Here’s one that shows that you really can’t ever know it all…
I’m a fan of the “Practical Goldsmith” series of books out of
Germany. Those are the white ones that are half German, half English.
There are a bunch of them on various topics, and they show
step-by-step examples of various techniques. I find them useful
because they show the German/continental take on the techniques, as
opposed to the American and English procedures that I learned.
Always interesting to see another way of doing things. (Although it’d
be nice if they had an English speaking jeweler clean up the English
terminology. It’s very clear that their translator is a native German
speaker who doesn’t know English jewelry terms.)
Which leads to my question: in leafing through volume 13, the one on
granulation and niello, there’s a little throw-away reference to
’swirled casting channels, as their turned forms lead to a pore free
cast’. It shows a picture of a cast buckle with a pair of sprues
that look like they were made up out of rectangular wax wire,
(?4x1mm?) that was twisted into a shape resembling a candy-cane, or
spiral wire. (Top right picture on Pg 54, for those of you who have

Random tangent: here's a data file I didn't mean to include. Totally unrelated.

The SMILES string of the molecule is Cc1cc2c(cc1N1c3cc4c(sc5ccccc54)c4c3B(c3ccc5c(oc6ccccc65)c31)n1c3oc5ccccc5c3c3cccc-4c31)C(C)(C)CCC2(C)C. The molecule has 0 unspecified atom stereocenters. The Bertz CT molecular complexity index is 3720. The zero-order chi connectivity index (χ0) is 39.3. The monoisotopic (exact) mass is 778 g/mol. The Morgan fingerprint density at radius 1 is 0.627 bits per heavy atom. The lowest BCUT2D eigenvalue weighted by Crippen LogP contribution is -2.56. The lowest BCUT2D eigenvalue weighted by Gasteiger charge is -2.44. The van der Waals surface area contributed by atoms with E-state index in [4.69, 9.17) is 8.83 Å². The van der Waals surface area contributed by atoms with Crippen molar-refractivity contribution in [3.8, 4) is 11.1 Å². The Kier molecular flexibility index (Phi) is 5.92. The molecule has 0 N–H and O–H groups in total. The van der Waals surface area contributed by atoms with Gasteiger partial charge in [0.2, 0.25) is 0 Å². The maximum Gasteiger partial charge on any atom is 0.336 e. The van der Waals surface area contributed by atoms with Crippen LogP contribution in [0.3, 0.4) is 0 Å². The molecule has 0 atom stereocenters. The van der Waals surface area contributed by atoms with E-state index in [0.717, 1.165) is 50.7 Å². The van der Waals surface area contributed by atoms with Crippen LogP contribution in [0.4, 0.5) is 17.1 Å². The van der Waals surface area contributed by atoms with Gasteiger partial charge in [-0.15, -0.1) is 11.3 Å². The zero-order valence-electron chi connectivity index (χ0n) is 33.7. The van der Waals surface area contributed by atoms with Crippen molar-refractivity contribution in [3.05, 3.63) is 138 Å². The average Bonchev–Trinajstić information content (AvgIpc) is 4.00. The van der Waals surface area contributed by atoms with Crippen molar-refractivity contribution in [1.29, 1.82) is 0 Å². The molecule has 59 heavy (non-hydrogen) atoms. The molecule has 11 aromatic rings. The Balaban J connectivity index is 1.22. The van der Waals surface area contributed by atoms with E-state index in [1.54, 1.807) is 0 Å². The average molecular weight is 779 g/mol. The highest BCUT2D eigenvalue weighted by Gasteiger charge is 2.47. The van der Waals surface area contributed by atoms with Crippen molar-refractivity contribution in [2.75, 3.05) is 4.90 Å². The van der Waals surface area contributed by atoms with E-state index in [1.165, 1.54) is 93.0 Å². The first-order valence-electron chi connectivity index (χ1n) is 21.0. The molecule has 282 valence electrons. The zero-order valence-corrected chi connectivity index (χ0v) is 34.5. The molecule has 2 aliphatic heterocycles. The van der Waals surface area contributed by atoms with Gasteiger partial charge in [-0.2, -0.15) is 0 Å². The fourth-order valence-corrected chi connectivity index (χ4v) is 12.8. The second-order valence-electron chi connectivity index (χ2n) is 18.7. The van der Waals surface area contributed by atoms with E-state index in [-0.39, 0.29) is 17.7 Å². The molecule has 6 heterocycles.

the book.) The section’s on Niello, so there’s no amplification of
the comment, it’s just a little caption for one picture.
According to everything I know about casting, I’d think they’d both
add turbulence to the flow, as well as causing the sprues to cool
too quickly, since you’re bleeding heat into the walls as the metal
swirls past them. They’re not as thick as a round sprue either, so
they’ll freeze before a round sprue would have. I’d think that’d make
porosity worse, not better.
Anybody have any experience with spiraled sprues? Do they actually
I’m going to do a few, just to see what happens, but with a
centrifuge, you can get away with murder, at least at a small scale,
so it’ll be difficult to figure out if they’re making things better